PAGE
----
The study is therefore careful not to propose any single 'model' of employment policy. Instead, the OECD suggests options for future action on unemployment, crucially one that seeks to combine job creation with the maintenance of social cohesion. Many commentators have latched on to the OECD's support for greater 'flexibility' in the labour market. But the essence of the study is that what labour markets really require is a greater degree of 'adaptability'.
In Britain and Europe the creation of an 'adaptable' labour market undoubtedly requires radical reform of welfare and employment programmes along the lines you suggest. The long-term jobless in particular should be helped into jobs rather than remain a wasteful burden on the taxpayer.
However deregulation, which you also advocate, can, if taken too far, run counter to adaptability. While some forms of employment protection may prove harmful to jobs, it is also important to establish mechanisms to underpin the wages of workers who are likely to be exploited.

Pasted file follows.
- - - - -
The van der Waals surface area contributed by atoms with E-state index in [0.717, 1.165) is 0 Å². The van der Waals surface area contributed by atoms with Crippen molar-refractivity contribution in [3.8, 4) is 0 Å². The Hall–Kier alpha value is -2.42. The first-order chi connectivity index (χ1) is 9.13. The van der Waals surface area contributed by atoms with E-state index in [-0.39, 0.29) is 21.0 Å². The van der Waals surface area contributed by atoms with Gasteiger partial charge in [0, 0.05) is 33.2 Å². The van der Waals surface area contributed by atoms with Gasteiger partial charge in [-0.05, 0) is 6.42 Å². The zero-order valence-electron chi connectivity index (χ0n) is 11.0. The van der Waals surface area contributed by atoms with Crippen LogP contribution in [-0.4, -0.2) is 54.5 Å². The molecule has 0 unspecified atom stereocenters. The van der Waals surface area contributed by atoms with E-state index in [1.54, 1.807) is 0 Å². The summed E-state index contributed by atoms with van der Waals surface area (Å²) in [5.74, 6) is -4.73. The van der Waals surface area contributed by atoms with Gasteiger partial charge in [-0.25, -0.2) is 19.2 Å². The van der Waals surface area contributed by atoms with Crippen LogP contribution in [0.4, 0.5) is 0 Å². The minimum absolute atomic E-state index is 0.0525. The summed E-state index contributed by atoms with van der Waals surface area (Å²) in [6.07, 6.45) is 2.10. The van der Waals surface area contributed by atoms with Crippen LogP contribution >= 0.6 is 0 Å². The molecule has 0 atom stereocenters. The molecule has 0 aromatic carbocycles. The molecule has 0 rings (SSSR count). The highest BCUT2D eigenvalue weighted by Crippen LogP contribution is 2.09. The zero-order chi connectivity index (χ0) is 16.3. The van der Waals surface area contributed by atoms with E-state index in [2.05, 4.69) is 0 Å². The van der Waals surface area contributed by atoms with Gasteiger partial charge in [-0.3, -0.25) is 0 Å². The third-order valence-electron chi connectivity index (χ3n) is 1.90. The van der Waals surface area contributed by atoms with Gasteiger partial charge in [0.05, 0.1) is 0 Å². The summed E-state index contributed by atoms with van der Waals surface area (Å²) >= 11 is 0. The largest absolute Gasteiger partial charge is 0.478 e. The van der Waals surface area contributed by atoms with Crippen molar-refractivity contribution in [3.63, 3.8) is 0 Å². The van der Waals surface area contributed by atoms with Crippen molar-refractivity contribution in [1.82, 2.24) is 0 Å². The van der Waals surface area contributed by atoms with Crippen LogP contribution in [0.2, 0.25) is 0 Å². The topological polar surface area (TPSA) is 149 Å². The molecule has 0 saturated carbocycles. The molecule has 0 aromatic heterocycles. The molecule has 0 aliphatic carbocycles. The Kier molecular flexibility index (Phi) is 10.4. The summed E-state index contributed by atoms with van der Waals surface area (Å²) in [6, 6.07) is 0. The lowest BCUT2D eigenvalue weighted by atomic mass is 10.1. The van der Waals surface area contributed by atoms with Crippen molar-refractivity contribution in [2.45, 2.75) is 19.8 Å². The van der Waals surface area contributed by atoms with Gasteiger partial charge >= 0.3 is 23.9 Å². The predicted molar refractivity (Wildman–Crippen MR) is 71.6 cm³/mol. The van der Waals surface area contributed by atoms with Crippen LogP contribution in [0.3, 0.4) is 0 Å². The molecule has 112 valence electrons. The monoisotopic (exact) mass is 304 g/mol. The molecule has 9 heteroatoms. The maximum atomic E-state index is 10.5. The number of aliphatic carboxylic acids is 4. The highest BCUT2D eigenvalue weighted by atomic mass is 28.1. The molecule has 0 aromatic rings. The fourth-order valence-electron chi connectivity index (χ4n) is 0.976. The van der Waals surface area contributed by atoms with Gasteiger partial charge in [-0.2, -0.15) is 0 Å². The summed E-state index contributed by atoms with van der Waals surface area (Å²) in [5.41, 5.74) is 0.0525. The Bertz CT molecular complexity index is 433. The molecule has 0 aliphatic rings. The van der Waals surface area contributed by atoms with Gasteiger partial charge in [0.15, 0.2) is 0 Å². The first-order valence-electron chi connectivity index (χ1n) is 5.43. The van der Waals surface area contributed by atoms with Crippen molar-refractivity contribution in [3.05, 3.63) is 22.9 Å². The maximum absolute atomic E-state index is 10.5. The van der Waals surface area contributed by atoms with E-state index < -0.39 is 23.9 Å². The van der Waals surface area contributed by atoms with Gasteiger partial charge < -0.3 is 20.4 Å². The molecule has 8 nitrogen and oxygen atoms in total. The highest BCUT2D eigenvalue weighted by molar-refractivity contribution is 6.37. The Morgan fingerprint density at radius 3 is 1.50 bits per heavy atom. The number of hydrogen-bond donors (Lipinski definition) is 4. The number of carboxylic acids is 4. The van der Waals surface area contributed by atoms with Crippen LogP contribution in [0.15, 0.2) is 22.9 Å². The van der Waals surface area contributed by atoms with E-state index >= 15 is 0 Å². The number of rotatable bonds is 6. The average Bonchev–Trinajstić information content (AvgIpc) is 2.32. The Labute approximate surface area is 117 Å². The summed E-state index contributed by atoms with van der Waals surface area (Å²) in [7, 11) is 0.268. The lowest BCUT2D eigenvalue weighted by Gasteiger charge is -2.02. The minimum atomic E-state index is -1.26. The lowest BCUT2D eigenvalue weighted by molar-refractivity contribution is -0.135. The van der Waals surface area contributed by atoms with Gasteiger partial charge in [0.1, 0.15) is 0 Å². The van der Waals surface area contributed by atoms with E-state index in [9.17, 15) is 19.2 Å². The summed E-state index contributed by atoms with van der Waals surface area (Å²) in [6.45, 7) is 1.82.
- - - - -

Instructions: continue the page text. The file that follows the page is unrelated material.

Similarly, a 'hire and fire' culture may not be conducive to the creation of a 'high skill' economy - which the OECD identifies as the best route to long-run prosperity - because productivity-enhancing relationships between employers and workers can only be built in the context of employment stability.
Employment Policy Institute
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